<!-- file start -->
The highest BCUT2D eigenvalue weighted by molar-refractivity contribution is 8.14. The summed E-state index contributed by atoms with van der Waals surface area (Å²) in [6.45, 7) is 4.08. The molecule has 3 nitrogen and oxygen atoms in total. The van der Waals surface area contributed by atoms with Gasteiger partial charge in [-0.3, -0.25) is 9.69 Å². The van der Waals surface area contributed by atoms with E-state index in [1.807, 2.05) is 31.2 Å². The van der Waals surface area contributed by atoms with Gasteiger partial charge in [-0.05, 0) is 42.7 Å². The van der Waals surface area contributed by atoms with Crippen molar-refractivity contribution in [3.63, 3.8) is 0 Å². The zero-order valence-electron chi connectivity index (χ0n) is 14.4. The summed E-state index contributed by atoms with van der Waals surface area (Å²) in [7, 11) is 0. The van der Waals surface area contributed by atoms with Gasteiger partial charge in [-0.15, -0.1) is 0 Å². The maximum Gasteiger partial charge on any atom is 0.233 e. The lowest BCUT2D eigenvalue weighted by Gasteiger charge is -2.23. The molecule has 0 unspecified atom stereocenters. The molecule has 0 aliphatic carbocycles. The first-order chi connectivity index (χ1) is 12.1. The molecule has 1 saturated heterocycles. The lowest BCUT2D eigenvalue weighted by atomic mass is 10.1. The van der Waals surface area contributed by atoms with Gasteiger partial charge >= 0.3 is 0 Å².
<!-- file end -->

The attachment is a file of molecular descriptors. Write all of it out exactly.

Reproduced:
The highest BCUT2D eigenvalue weighted by molar-refractivity contribution is 8.14. The summed E-state index contributed by atoms with van der Waals surface area (Å²) in [6.45, 7) is 4.08. The molecule has 3 nitrogen and oxygen atoms in total. The van der Waals surface area contributed by atoms with Gasteiger partial charge in [-0.3, -0.25) is 9.69 Å². The van der Waals surface area contributed by atoms with E-state index in [1.807, 2.05) is 31.2 Å². The van der Waals surface area contributed by atoms with Gasteiger partial charge in [-0.05, 0) is 42.7 Å². The van der Waals surface area contributed by atoms with Crippen molar-refractivity contribution in [3.63, 3.8) is 0 Å². The zero-order valence-electron chi connectivity index (χ0n) is 14.4. The summed E-state index contributed by atoms with van der Waals surface area (Å²) in [7, 11) is 0. The van der Waals surface area contributed by atoms with Gasteiger partial charge in [-0.15, -0.1) is 0 Å². The maximum Gasteiger partial charge on any atom is 0.233 e. The lowest BCUT2D eigenvalue weighted by Gasteiger charge is -2.23. The molecule has 0 unspecified atom stereocenters. The molecule has 0 aliphatic carbocycles. The first-order chi connectivity index (χ1) is 12.1. The molecule has 1 saturated heterocycles. The lowest BCUT2D eigenvalue weighted by atomic mass is 10.1. The van der Waals surface area contributed by atoms with Gasteiger partial charge >= 0.3 is 0 Å².